Olympic Athletes: A Lesson About Pressure in 2021

When four-time Olympic gold medalist Simone Biles pulled out of the vaulting final of the Tokyo Games, she sent a signal to the entire world: mental health is a serious issue for elite athletes. As Biles stated to Hoda Kotb on NBC’s “TODAY” show, “Physically, I feel good. I’m in shape. Emotionally, it varies on the time and moment. Coming to the Olympics and being head star isn’t an easy feat.” 
Despite her prolific gymnastics career, Biles proved she is only human, making her even more worthy of respect. Source: usatoday.com

Psychologists and mental health professionals are becoming increasingly aware of the inordinate stresses and strains athletes endure, especially when they are expected to perform at an elite or professional level. Part of this dynamic is the unrealistic expectations around how those around these athletes deal with physical injuries versus emotional or psychological struggles.

As Emma Vickers, a Ph.D. Sport Psychology student points out, “When an athlete experiences physical injury, there is often a team of medical personnel including doctors, trainers and physiotherapists employed to ensure a speedy recovery. However, when an athlete experiences a mental health issue, the treatment process is often not quite as similar. Mental illness in sport is often overlooked and an athlete may be left with feelings of loneliness and abandonment, unsure of where to turn.”

This highlights an important point about elite athletes and mental health, which is that whether or not they thrive or struggle is largely a function of their broader sociocultural context. In a recent article in Sports Medicine, Dr. Cindy Chang, MD, Professor of Sports Medicine at University of California San Francisco, frames it this way in a recent article: “There is an interactive relationship between athlete personality characteristics and the athletic culture that may have both positive and negative effects on the individual athlete as well as the team or sport environment.”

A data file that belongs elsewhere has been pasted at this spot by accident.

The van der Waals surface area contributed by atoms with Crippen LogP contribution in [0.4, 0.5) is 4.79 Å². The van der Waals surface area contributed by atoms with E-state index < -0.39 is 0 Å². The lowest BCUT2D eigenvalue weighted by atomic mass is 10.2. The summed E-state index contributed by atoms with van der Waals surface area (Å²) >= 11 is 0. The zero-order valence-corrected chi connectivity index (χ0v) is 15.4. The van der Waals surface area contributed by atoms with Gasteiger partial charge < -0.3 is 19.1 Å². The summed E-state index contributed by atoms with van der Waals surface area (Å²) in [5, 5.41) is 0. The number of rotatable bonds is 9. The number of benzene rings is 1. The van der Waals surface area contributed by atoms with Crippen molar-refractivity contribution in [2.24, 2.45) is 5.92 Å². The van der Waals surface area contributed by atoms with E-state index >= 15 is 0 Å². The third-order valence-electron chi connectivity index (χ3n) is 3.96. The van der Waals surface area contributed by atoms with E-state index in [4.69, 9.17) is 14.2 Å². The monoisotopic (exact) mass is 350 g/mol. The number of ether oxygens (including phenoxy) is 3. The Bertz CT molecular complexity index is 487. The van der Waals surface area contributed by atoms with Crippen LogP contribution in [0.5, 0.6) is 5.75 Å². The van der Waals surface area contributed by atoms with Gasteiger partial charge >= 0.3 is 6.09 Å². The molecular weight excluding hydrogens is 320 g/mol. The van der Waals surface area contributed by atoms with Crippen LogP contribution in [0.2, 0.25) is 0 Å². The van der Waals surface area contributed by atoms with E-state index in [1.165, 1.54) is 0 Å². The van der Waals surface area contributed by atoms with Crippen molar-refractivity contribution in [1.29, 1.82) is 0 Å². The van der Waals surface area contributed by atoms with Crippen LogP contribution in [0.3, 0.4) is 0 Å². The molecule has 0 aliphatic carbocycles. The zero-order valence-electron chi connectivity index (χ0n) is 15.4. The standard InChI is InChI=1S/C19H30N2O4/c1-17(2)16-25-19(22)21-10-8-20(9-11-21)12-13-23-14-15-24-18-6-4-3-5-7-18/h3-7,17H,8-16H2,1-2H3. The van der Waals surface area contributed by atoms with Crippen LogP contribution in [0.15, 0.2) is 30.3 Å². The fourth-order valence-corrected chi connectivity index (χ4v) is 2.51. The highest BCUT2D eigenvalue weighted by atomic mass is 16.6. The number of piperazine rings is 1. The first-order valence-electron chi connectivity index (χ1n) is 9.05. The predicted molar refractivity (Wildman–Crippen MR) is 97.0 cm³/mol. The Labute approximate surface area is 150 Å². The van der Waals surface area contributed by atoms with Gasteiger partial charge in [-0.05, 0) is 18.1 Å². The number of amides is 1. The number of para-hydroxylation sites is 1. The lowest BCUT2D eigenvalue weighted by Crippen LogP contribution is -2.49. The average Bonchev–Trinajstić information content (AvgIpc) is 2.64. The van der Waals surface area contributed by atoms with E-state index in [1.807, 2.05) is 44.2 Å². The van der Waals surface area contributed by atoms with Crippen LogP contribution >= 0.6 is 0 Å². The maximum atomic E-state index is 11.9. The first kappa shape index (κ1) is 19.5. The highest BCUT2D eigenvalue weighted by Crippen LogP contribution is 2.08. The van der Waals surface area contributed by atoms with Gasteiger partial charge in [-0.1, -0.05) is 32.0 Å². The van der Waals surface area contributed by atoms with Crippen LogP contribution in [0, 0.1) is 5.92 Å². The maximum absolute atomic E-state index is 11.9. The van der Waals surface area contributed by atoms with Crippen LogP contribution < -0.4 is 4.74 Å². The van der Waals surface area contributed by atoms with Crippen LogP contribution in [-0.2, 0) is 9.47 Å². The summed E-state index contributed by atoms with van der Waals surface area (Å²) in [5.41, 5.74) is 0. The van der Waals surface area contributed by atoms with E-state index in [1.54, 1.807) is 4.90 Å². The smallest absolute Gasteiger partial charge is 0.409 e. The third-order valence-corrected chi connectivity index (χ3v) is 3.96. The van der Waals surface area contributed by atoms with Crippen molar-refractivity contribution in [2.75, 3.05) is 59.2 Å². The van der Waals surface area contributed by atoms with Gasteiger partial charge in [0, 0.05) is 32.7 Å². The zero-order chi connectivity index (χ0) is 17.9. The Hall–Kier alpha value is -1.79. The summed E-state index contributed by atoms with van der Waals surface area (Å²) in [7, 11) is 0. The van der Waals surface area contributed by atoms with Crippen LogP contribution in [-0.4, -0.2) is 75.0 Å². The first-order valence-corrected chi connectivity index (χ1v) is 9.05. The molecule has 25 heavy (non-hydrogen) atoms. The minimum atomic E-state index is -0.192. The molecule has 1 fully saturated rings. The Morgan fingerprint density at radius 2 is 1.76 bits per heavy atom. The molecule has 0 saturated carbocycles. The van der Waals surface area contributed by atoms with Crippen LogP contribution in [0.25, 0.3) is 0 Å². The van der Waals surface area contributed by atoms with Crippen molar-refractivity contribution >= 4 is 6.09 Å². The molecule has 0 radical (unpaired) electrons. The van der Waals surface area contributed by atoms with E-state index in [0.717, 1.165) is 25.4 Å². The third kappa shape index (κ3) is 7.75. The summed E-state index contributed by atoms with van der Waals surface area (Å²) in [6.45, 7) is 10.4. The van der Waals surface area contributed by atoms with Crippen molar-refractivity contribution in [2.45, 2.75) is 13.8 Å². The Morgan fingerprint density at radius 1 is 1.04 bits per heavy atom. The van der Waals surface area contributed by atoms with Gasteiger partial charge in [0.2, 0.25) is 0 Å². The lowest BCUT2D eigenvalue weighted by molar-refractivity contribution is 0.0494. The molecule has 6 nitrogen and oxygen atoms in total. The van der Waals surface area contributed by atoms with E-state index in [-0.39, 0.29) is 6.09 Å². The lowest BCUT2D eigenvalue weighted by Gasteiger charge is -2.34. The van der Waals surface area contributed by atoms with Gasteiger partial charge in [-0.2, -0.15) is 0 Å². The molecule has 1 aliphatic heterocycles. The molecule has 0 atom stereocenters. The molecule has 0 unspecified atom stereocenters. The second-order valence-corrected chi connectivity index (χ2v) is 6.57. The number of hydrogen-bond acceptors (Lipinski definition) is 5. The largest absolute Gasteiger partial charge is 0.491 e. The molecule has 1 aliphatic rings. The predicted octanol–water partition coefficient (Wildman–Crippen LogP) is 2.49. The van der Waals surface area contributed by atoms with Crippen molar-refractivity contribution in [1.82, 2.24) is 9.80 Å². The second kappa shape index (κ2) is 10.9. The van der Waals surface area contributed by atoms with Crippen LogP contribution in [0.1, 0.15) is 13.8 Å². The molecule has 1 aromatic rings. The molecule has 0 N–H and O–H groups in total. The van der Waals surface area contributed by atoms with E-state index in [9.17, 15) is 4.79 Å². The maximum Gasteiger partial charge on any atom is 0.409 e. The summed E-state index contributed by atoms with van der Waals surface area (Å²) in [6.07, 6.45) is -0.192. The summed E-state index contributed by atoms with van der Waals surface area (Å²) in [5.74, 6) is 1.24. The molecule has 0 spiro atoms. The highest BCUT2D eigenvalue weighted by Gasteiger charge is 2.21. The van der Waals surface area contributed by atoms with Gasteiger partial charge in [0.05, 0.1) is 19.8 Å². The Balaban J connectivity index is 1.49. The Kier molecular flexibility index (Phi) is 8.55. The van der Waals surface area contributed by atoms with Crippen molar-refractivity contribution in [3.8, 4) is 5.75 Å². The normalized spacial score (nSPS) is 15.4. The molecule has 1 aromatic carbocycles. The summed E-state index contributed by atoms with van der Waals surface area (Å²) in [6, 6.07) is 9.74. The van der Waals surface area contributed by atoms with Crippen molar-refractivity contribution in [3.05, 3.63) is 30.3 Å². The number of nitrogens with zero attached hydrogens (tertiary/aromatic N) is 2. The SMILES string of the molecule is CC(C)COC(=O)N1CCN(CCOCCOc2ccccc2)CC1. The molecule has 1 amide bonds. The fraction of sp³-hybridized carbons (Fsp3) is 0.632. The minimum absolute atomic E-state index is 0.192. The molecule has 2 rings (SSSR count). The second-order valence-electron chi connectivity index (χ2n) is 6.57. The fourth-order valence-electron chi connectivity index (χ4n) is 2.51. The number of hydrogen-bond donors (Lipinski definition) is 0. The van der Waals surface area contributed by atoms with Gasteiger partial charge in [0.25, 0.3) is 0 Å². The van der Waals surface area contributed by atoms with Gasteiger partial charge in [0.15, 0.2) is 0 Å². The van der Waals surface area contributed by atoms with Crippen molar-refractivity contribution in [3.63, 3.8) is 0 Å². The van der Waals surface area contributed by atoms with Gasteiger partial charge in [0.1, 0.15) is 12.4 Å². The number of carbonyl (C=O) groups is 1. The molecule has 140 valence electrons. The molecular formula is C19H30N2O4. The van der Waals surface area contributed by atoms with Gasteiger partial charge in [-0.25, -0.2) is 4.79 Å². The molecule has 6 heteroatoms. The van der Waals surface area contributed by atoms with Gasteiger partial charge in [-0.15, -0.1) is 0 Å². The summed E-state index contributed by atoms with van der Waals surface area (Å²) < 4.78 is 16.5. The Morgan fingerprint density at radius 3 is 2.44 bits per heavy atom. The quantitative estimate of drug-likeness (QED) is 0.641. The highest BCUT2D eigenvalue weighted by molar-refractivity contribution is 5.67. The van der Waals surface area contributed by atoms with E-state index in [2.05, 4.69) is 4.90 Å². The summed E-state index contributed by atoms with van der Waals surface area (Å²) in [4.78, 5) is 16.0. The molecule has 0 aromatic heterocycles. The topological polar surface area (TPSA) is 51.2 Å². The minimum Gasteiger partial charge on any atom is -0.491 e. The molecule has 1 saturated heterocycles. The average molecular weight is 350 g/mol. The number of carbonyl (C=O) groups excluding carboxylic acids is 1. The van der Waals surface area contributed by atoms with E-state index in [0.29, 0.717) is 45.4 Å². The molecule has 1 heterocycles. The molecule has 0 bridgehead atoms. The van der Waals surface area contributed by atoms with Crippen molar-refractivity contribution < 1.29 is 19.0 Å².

A key aspect of this cultural component is the spoken and unspoken rules and ideas around perhaps the greatest threat to any athlete: a significant injury. Biles herself is keenly aware of her fear regarding injury, arguing, “We’re not just athletes. We’re people at the end of the day and sometimes you just have to step back. I didn’t want to go out and do something stupid and get hurt. ​I feel like a lot of athletes speaking up has really helped. It’s so big, it’s the Olympic Games. At the end of the day, we don’t want to be carried out of there on a stretcher.”

Dr. Margot Putukian of the Department of Athletic Medicine, University Health Services, Princeton University, puts it this way: “The psychological response to injury can trigger and/or unmask mental health issues including depression and suicidal ideation, anxiety, disordered eating, and substance use/abuse. There are barriers to mental health treatment in athletes. They often consider seeking help as a sign of weakness, feeling that they should be able to ‘push through’ psychological obstacles as they do physical ones.”

There is somewhat of a vicious cycle involved here. The fear of an injury can cause extraordinary stress, which in turn causes maladaptive behaviors, such as avoiding getting help or some type of counseling, in addition to negative physiological stress response, such as tense muscles, poor sleep, and impaired concentration. All of these factors make it more likely for an athlete to incur a serious injury.

And even when athletes are able to fully rehabilitate their bodies, their emotional ties to injuries play a crucial factor. A recent consensus statement by a panel of sports medicine experts concluded that “ Emotional reactions, including a lack of confidence, apprehension and fear, may accompany an athlete’s return-to-play. These reactions may become problematic, interfere with performance and increase the probability of re-injury.”